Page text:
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A PANTOMIME-A PARTY—A LETTER FROM
AUSTRALIA—AND A PROMISED VISIT.
HE longed-for evening arrived, and
the excitement was tremendous. On pantomime nights it is a known fact that all the clocks must be at least an hour slow, and that such a commonplace meal as tea is superfluous. The only things worth doing are dressing and watching for the carriage to come
to the door. Three very pretty little girls in white frocks, and very warm fur-lined cloaks were peering out of the chink they had unfastened of the dining-room shutters, seeing nothing but faring gas lamps, and a dark, gusty-looking square, the railings and bare shrubs of which were faintly visible. On the hearth-rug, stood two of England's rising youths, upon whom more advanced wisdom was dawning, and they kept away from the windows. In a large arm-chair sat their father, upon whose face rested placid contentment and absolute comfort, as he sedulously kept himself warm up to the last moment.
“Here's the carriage !” cried Lily.
“Here I am, Miss Impatience!” and Mrs Morton entered, well wrapped up, and then the party started. The carriage would not hold all, so the gentlemen took a hansom, and met the party at the door of the theatre.
I can remember now the great attraction all the lamp-lit streets used to have for me, when as a child I was taken to a pantomime. And those beautiful bottles in the chemist's windows! Where is the child who does not connect these wonders with the London drive on a winter's evening ? and who that has admired the green, and red, and yellow has not asked what the bottles were filled with ? and who, oh! tell me, has ever heard the right story?
Crowds of poor, ragged children, dirty faced, and barefooted, pressed forward eagerly for a sight of the rosy, happy little ladies who rode in a carriage, and had dinner every day! And these excited little girls did not know or think then of the sad hearts that were beating under ragged frocks; they thought only, as in childhood is natural, of what they were going to see the pantomime.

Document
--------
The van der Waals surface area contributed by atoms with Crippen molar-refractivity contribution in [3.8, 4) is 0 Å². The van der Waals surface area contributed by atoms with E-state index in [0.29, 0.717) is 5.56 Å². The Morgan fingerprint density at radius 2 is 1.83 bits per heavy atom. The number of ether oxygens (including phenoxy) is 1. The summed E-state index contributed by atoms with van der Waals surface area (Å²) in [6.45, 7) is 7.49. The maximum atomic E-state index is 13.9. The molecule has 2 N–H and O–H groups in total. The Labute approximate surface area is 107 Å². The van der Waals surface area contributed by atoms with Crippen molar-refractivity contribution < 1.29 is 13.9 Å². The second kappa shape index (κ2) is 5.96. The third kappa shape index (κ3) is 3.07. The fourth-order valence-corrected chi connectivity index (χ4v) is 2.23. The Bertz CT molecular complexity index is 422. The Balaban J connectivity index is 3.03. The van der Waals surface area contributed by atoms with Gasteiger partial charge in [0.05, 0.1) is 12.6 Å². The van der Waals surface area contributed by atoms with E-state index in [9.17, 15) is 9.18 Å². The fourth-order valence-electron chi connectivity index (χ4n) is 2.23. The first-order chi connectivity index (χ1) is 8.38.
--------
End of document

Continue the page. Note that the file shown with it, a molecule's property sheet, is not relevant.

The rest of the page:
When they were all seated, the youngest in front, in the box; and when Daisy and Lily had a little recovered from the sensation of amazement at the big painted curtain, and the squeaking of the violins which were tuning up in the orchestra, they ventured to emulate Gerty and the boys who were leaning comfortably on the velvet cushion in front of the box, and looking round the house.
“What a lot of children !” exclaimed Daisy.
“That's what the pantomime's for, my love,” said Hubert, and then Daisy gave a sudden start, for the orchestra struck up a lively tune which she had by no means expected.
When the performance once began, it certainly would have cheered anyone to hear the peals of childish laughter! To old folks who have warm hearts this cheery echo of their long-past careless childhood, this unconventional, blythesome merriment is music!
With a deep sigh the children ventured to draw their breath after a most intense spell of admiration. Was ever the fairyland of their dreams as beautiful as that transformation scene, where Autumn leaves of golden tint fell slowly, and the song of countless birds filled the air! And there too, amid the falling leaves, and fairies rising one by one, the dear little babes in the wood are sleeping—not dead, but safe in fairy-land! What peace to many a baby-heart to know this happy ending to the saddest tragedy of baby lore.
When they went home, the appetites which had deserted them at tea-time were of double keenness at supper; and very sleepy voices said good-night; and